My grandmother died today.

I don’t really know how to express how it makes me feel. We knew it was coming. I got to say goodbye. There was no chance that she would recover. But yesterday there was a woman occupying space in the world and today there is not.

My mom’s mom passed this spring, which was different. But the same. I couldn’t find the words I needed then, either. I’d like to believe that writing this will be the first step toward moving forward.

My grandmother was not a frail woman. She was a survivor. A fighter. She already beat cancer, but in the end it doesn’t matter. You can be the greatest fighter in the world, but you always lose the last fight.

I remember seeing her in the hospital when it started…
            the dying
                        …and I couldn’t believe how much smaller she looked. It wasn’t right. Lying there in that tiny bed struggling to breathe, fighting to stay awake, wishing for an end to the pain, the fight, the weight of it all. And when they moved her to hospice care, I couldn’t believe it. Not my grandma. She doesn’t give up.

Even when she had the procedure to remove fluid from her lungs and she bounced back, we were all told repeatedly that it was only a matter of time. Her strength returned, and with it came her personality and a small portion of her appetite. She was still tired, though. Oh so tired. But each visit made her face brighter…
            but tired
                        …and her mood lighter. We could almost forget the dark cloud hanging over us all. Almost.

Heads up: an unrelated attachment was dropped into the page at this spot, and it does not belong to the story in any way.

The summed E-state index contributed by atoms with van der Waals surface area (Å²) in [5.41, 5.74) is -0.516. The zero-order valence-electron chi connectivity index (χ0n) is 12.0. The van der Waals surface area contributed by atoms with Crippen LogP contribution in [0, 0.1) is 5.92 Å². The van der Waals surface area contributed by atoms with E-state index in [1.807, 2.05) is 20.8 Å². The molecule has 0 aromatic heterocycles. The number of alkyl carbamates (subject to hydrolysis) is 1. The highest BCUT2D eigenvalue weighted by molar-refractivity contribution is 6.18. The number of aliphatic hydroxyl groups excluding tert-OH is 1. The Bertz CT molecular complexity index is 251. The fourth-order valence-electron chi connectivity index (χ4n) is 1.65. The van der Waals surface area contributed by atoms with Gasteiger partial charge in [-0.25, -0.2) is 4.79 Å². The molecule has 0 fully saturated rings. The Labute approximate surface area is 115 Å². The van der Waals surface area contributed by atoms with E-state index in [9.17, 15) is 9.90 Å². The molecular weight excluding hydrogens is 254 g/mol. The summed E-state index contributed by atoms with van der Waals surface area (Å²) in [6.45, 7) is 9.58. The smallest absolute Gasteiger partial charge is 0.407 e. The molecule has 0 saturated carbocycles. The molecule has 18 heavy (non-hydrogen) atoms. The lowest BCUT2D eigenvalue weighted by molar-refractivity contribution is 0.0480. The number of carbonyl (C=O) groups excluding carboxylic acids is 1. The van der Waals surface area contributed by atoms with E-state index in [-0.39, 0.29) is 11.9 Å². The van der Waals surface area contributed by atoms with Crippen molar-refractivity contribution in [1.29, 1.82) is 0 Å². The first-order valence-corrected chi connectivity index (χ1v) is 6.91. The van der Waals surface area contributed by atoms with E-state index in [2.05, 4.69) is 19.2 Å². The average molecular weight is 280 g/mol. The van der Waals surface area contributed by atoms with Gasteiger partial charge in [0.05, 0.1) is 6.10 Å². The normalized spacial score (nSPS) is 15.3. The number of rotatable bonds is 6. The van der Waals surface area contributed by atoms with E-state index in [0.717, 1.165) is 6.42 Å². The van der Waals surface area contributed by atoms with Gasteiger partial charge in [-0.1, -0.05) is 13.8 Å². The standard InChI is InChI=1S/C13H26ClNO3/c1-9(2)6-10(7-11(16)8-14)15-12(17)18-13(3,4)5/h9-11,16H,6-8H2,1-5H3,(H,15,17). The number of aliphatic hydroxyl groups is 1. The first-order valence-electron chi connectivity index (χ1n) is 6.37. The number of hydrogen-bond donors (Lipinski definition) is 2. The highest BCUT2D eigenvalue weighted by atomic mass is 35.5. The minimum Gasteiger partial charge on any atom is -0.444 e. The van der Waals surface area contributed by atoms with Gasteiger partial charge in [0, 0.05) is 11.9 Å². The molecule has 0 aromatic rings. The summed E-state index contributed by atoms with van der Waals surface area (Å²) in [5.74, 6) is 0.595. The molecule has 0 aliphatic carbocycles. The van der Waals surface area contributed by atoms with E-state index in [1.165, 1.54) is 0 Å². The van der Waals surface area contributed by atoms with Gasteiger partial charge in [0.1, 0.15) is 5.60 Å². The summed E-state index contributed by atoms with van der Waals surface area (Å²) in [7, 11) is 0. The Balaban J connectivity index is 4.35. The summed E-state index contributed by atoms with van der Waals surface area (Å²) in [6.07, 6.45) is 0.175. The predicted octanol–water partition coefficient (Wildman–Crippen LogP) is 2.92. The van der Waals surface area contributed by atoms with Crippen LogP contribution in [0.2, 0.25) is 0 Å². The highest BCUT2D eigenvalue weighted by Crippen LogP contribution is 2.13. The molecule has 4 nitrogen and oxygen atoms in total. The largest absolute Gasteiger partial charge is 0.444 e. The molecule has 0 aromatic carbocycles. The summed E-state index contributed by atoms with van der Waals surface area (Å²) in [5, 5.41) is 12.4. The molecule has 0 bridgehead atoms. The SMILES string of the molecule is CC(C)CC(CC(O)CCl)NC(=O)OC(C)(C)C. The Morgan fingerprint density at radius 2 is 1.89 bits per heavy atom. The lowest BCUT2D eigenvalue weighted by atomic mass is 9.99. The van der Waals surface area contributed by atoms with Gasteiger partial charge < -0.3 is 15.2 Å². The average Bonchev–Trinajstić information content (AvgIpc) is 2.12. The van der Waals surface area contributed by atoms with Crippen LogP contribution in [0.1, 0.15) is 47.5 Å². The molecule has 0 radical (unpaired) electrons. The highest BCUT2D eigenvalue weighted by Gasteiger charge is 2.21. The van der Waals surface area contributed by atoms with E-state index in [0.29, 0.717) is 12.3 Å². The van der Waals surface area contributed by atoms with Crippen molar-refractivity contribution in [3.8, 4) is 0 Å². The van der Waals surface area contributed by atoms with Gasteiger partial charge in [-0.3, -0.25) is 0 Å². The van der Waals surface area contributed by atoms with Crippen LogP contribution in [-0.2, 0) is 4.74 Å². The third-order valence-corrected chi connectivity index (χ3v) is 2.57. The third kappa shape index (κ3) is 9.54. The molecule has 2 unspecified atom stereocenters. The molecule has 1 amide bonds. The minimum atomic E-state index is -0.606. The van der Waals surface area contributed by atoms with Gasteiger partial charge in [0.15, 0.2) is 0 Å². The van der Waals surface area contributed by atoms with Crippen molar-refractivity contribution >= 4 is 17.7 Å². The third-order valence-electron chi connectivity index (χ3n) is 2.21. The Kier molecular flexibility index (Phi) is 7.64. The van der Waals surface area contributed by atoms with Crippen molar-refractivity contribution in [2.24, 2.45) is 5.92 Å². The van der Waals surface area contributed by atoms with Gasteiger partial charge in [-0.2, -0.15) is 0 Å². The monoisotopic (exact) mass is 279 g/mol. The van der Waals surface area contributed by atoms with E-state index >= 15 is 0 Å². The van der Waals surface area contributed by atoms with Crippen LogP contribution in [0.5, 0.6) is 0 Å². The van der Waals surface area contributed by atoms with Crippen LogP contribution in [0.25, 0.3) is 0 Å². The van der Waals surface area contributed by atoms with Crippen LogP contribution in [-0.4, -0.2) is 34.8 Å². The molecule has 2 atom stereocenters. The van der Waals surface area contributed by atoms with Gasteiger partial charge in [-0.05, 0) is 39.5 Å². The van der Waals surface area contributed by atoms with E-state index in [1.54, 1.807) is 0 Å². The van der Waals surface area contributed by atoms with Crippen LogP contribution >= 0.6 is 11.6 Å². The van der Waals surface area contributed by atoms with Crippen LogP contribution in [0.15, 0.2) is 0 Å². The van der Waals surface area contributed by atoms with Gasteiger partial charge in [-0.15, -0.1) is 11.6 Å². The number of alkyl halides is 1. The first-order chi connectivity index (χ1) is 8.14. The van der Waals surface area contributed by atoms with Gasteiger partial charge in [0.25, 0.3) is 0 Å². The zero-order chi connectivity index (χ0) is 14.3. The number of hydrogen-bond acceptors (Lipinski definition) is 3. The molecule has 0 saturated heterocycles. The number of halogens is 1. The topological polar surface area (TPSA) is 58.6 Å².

Saturday, it started to rain.

There was a complication. She had options, but none good. The family had a day to say goodbye while she was still lucid and then her medication would be changed to take away the pain. She held on long enough to give us a sense of closure. Selfless to the last.

This morning I was thinking about work. I was thinking about breakfast. I was thinking about my stuff and my problems and my day. I wasn’t thinking about the woman who took me to church camp and let me run wild; who always wanted to hear what I had to say and always made me feel loved and valuable and smart and important; who went out of her way to tell me how much she loved my wife and what an amazing family I have; who reminded me every time I saw her how lucky I was.

And now she’s gone.

It’s not fair and it’s not right and it’s how the world works.

But there’s a hole in it now that will never be filled.

At 8:26 am Central time, the world lost an irreplaceable piece of my heart, and the only way I know how to mark the occasion is to write this stupid little blog post. Because as insignificant as it is, everything else seems less.

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